Every other day I was escaping to the Angeles Forest to cope. My morning commute became a cell-free drive down an empty canyon road to a five to seven-mile hike. For the first time in my career I wasn’t worried about missing a work email, because there was no work. I didn’t stress about missing a call from a director or client. I just checked out into the empty forest every couple of days to explore a new trail. The excitement of seeing something new in the forest became the therapy I needed to survive so much uncertainty. Financial stresses, endless unanswered calls to the unemployment office, bill juggling, trips canceling, projects disappearing into the Covid-19 abyss. None of that mattered on the trail. There was just the winding road and motorcycles whipping past me on the way to another soul cleansing, thigh-burning hike.


The foggy, chilly mornings from early in the pandemic, became blazing hot spring days. That raw smell of California chaparral heavy in my nose as I climbed from one rocky mountaintop to the next. My skin chapped and wind burnt from longs hours on exposed ridges. The paleness of my arms and legs, transformed into tan limbs normally not seen till summer. Socks wet from crossing streams laden with spring’s runoff.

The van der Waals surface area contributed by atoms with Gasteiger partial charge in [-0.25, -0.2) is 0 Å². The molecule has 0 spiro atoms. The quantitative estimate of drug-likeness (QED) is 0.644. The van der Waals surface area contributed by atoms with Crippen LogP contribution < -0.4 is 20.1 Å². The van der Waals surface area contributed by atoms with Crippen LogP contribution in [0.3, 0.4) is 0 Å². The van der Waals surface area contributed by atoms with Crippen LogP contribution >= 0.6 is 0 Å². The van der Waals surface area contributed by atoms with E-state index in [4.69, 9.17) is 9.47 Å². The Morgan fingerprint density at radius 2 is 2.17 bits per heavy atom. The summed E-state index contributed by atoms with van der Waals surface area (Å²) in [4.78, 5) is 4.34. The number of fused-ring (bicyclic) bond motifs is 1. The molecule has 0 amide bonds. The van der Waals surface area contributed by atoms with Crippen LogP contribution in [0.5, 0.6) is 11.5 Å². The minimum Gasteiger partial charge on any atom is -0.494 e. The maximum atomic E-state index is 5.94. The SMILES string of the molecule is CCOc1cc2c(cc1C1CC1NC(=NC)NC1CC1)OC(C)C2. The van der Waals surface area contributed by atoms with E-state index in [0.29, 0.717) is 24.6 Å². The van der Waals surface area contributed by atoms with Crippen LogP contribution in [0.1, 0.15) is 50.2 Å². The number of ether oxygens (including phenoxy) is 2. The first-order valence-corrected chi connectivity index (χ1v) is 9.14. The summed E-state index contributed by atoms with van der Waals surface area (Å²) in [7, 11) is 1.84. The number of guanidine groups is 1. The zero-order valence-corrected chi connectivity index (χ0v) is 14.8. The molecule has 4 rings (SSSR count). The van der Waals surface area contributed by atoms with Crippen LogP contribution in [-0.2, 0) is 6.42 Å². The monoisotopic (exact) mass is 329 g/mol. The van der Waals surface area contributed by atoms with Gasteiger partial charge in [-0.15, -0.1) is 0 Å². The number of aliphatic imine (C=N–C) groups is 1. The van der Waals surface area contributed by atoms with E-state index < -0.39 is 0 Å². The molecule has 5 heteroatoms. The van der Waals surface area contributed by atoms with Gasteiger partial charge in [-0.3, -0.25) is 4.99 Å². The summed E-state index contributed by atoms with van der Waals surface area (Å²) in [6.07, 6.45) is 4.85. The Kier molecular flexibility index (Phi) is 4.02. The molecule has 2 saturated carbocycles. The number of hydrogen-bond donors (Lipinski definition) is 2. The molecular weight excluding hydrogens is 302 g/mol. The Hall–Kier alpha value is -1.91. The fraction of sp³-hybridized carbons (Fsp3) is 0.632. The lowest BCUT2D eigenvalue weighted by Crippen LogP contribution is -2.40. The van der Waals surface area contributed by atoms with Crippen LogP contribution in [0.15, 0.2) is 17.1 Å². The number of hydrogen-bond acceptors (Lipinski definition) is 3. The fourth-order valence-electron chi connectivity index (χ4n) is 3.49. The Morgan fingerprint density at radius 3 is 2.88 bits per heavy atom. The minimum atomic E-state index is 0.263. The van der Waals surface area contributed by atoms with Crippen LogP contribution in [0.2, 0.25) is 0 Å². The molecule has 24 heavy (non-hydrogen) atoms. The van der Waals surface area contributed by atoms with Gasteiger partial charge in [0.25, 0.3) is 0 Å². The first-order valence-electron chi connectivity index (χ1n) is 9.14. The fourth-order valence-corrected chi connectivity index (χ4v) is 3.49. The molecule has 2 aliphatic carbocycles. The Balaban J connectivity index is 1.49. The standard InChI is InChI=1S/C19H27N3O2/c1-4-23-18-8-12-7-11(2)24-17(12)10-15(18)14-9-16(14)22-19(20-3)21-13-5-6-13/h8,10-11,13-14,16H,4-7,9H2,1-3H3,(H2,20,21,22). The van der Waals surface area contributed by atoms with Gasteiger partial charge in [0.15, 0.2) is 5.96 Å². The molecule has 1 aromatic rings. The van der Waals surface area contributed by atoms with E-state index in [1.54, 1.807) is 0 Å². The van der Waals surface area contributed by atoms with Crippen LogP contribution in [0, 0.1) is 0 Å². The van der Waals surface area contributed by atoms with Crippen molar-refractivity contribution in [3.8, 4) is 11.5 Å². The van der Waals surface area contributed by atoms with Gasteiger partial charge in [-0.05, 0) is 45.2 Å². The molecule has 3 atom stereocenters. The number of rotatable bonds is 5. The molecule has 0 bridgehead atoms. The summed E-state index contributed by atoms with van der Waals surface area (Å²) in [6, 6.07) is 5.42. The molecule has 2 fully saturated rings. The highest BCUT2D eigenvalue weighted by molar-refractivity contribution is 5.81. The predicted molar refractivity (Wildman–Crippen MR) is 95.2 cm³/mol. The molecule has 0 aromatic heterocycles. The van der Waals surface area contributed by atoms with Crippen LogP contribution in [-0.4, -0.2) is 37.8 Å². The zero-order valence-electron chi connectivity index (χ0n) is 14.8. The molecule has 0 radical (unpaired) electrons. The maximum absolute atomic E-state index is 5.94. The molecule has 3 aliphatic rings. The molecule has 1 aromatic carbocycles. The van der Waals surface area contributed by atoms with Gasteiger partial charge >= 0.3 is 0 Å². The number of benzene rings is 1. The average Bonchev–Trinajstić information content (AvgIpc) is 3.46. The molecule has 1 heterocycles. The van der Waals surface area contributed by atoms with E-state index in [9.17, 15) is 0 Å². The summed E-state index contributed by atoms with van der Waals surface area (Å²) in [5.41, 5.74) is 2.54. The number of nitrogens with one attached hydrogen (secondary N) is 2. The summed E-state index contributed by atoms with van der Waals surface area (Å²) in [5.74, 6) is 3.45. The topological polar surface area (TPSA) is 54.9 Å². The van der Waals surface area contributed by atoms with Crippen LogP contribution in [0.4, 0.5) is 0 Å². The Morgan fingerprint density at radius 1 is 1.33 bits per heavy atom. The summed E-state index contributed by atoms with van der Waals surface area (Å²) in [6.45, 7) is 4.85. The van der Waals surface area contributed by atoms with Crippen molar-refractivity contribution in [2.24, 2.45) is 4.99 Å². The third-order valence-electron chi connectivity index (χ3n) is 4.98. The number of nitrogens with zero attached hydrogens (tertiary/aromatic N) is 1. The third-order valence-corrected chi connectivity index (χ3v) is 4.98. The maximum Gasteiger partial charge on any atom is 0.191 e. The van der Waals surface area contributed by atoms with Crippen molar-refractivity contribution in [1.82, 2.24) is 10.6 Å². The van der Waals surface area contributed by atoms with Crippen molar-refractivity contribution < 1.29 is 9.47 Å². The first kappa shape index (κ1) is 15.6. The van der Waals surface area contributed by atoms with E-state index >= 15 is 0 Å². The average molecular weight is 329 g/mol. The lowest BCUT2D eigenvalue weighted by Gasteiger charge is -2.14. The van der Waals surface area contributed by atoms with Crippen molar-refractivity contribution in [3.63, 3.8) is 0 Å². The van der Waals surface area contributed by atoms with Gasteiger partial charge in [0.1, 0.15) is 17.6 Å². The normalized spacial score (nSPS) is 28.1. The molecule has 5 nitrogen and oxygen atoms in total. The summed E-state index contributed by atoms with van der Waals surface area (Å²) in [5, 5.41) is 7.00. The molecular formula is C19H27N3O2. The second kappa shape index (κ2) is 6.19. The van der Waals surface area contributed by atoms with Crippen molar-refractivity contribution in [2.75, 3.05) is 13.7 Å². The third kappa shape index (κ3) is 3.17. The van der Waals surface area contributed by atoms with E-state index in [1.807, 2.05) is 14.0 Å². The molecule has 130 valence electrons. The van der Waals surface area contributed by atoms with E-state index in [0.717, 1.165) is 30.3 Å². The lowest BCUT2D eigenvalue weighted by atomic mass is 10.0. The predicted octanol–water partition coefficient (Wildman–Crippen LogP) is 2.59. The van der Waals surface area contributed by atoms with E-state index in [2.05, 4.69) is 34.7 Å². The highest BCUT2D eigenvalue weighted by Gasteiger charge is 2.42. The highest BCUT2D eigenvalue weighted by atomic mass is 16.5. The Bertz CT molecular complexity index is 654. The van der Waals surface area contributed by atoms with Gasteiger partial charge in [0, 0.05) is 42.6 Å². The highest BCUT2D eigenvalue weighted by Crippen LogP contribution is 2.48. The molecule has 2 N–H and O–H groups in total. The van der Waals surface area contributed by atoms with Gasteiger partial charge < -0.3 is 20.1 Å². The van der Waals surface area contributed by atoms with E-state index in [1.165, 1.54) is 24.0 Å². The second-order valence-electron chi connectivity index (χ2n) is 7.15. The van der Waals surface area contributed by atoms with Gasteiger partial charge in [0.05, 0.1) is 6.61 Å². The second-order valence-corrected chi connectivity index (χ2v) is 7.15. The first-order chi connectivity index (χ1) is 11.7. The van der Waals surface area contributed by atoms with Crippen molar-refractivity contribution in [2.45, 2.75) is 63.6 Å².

The soft sounds of bird chirps were my new conference calls. The crunch of boots scrambling on rocks and dirt had replaced walkie chatter and shouts of “action”. Instead of a color correct playback monitor, I was staring at expansive vistas. Identifying peaks, instead of issues with product placement or logos.


I do miss the adrenaline rush of our rapid work lives, but maybe this pause is also a lesson. If an email isn’t immediately answered that’s ok. If an after-hours text is missed because you are putting your kids to bed that’s ok. If you are offline for a minute because you went for a walk, that’s ok too.


It’s a reminder that we are all humans and not machines, and the world doesn’t end if the wheel stops spinning so fast. How do we take these lessons and move them into our future? How do we make the amazing technology that we’ve been given work for us, instead of us working for it?

In the meanwhile, I’ll be on the trail searching for answers….


Social Distancing

I hadn’t realized I had been unknowingly practicing social distancing since I bought the cabin four years ago. This hadn’t been in my consciousness until it became a government mandate, and as I watched all of my friends trying to figure out how to adjust to this new reality. Suddenly thrust at home with their partners and children on a twenty-four hour a day basis, I observed them trying to figure out how to handle work amidst the constant disruptions, and their lives without social distractions.